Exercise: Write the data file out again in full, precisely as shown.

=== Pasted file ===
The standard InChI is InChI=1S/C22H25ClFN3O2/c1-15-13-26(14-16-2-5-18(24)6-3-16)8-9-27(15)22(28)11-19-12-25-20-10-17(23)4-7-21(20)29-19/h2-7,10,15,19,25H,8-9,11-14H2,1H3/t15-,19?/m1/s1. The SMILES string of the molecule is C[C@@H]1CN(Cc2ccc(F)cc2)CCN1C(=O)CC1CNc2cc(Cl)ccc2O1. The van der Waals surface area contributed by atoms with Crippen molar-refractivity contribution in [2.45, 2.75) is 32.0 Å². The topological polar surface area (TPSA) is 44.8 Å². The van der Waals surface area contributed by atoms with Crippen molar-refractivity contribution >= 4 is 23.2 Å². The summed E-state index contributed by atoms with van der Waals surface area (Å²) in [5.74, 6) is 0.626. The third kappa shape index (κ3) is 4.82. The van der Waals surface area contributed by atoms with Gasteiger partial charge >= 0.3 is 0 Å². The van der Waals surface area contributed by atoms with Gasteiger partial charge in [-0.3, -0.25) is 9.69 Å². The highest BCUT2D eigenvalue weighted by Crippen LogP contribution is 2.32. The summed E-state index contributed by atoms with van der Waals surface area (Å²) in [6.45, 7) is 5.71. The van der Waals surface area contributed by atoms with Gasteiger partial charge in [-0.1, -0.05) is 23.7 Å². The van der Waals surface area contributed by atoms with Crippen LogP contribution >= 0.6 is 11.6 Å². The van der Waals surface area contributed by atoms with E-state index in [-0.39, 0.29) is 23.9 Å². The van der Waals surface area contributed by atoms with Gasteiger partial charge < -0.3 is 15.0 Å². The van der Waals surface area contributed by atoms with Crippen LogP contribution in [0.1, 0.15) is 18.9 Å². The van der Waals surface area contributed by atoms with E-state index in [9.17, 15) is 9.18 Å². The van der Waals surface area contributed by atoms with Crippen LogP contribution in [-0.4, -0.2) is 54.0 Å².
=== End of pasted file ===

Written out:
The standard InChI is InChI=1S/C22H25ClFN3O2/c1-15-13-26(14-16-2-5-18(24)6-3-16)8-9-27(15)22(28)11-19-12-25-20-10-17(23)4-7-21(20)29-19/h2-7,10,15,19,25H,8-9,11-14H2,1H3/t15-,19?/m1/s1. The SMILES string of the molecule is C[C@@H]1CN(Cc2ccc(F)cc2)CCN1C(=O)CC1CNc2cc(Cl)ccc2O1. The van der Waals surface area contributed by atoms with Crippen molar-refractivity contribution in [2.45, 2.75) is 32.0 Å². The topological polar surface area (TPSA) is 44.8 Å². The van der Waals surface area contributed by atoms with Crippen molar-refractivity contribution >= 4 is 23.2 Å². The summed E-state index contributed by atoms with van der Waals surface area (Å²) in [5.74, 6) is 0.626. The third kappa shape index (κ3) is 4.82. The van der Waals surface area contributed by atoms with Gasteiger partial charge >= 0.3 is 0 Å². The van der Waals surface area contributed by atoms with Gasteiger partial charge in [-0.3, -0.25) is 9.69 Å². The highest BCUT2D eigenvalue weighted by Crippen LogP contribution is 2.32. The summed E-state index contributed by atoms with van der Waals surface area (Å²) in [6.45, 7) is 5.71. The van der Waals surface area contributed by atoms with Gasteiger partial charge in [-0.1, -0.05) is 23.7 Å². The van der Waals surface area contributed by atoms with Crippen LogP contribution >= 0.6 is 11.6 Å². The van der Waals surface area contributed by atoms with E-state index in [-0.39, 0.29) is 23.9 Å². The van der Waals surface area contributed by atoms with Gasteiger partial charge < -0.3 is 15.0 Å². The van der Waals surface area contributed by atoms with Crippen LogP contribution in [0.1, 0.15) is 18.9 Å². The van der Waals surface area contributed by atoms with E-state index in [9.17, 15) is 9.18 Å². The van der Waals surface area contributed by atoms with Crippen LogP contribution in [-0.4, -0.2) is 54.0 Å².